SUKKUR, Pakistan – As the disastrous floods recede in Pakistan, something new is rising: suspicions and rumors that powerful officials and landowners used their influence to divert water away from their property and inundate the villages and fields of millions of poor Pakistanis.
The claims are difficult to verify and in some cases may be exaggerated. Yet they have spread like wildfire across the waterlogged countryside, further outraging many flood victims already upset at the government's failure to provide enough food, clean water and shelter.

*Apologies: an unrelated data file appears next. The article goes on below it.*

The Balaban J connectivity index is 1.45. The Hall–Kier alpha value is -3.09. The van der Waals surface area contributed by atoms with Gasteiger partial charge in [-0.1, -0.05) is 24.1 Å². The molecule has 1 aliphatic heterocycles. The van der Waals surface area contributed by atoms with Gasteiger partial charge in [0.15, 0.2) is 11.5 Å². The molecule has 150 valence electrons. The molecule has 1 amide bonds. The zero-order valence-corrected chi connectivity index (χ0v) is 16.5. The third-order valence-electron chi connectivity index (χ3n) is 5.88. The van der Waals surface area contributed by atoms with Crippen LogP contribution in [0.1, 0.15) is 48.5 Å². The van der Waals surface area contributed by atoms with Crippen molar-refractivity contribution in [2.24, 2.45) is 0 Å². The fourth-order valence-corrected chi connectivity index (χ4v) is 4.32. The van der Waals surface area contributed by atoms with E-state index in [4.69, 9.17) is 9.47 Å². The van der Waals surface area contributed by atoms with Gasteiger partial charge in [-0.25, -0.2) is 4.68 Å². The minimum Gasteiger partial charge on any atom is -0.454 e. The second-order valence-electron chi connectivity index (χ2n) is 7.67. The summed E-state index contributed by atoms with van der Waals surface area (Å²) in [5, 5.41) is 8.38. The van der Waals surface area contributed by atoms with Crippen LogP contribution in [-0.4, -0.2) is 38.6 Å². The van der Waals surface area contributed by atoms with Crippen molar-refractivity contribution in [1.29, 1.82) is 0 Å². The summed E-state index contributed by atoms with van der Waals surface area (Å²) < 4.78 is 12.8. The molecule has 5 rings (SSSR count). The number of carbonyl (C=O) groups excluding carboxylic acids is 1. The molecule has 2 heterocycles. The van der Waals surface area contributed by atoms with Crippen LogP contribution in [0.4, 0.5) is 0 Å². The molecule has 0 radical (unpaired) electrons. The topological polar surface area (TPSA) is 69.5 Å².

One of the risks is that Islamist militants could seize on growing anger to increase support for their war against the state. Even before the floods, many Pakistanis harbored a deep mistrust toward their government and the landowning elite.
"The politicians and the rich and powerful just sacrificed the people," said 30-year-old farmer Mohammed Yousuf, who lost his home and 11 cattle last month when floodwaters surging down the Indus River swept across southern Sindh province.